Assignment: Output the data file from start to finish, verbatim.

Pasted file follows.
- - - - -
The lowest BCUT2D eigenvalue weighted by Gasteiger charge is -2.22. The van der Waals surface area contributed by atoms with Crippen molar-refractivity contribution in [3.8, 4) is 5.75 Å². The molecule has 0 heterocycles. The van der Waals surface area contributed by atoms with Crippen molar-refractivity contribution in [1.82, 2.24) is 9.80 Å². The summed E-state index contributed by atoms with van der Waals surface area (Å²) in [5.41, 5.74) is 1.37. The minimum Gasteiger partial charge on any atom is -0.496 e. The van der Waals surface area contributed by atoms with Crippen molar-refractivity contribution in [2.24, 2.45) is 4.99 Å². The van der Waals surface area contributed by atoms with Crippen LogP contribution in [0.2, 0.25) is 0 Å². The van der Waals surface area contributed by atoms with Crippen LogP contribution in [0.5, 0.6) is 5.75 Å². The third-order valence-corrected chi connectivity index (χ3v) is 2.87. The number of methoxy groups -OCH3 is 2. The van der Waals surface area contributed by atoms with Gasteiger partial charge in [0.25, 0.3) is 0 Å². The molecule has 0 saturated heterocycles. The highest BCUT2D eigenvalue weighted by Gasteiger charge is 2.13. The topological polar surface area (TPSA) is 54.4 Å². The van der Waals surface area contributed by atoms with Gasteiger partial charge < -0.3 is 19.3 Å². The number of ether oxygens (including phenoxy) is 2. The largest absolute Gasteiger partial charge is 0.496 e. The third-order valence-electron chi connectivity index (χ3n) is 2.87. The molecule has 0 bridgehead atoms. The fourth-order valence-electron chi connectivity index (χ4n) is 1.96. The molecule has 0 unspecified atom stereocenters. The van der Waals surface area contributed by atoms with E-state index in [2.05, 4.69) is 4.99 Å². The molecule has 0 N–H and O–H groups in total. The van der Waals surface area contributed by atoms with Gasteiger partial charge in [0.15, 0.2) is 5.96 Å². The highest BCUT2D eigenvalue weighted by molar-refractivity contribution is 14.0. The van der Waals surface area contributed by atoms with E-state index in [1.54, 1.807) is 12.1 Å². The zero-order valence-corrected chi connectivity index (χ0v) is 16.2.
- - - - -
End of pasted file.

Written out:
The lowest BCUT2D eigenvalue weighted by Gasteiger charge is -2.22. The van der Waals surface area contributed by atoms with Crippen molar-refractivity contribution in [3.8, 4) is 5.75 Å². The molecule has 0 heterocycles. The van der Waals surface area contributed by atoms with Crippen molar-refractivity contribution in [1.82, 2.24) is 9.80 Å². The summed E-state index contributed by atoms with van der Waals surface area (Å²) in [5.41, 5.74) is 1.37. The minimum Gasteiger partial charge on any atom is -0.496 e. The van der Waals surface area contributed by atoms with Crippen molar-refractivity contribution in [2.24, 2.45) is 4.99 Å². The van der Waals surface area contributed by atoms with Crippen LogP contribution in [0.2, 0.25) is 0 Å². The van der Waals surface area contributed by atoms with Crippen LogP contribution in [0.5, 0.6) is 5.75 Å². The third-order valence-corrected chi connectivity index (χ3v) is 2.87. The number of methoxy groups -OCH3 is 2. The van der Waals surface area contributed by atoms with Gasteiger partial charge in [0.25, 0.3) is 0 Å². The molecule has 0 saturated heterocycles. The highest BCUT2D eigenvalue weighted by Gasteiger charge is 2.13. The topological polar surface area (TPSA) is 54.4 Å². The van der Waals surface area contributed by atoms with Gasteiger partial charge < -0.3 is 19.3 Å². The number of ether oxygens (including phenoxy) is 2. The largest absolute Gasteiger partial charge is 0.496 e. The third-order valence-electron chi connectivity index (χ3n) is 2.87. The molecule has 0 bridgehead atoms. The fourth-order valence-electron chi connectivity index (χ4n) is 1.96. The molecule has 0 unspecified atom stereocenters. The van der Waals surface area contributed by atoms with E-state index in [2.05, 4.69) is 4.99 Å². The molecule has 0 N–H and O–H groups in total. The van der Waals surface area contributed by atoms with Gasteiger partial charge in [0.15, 0.2) is 5.96 Å². The highest BCUT2D eigenvalue weighted by molar-refractivity contribution is 14.0. The van der Waals surface area contributed by atoms with E-state index in [1.54, 1.807) is 12.1 Å². The zero-order valence-corrected chi connectivity index (χ0v) is 16.2.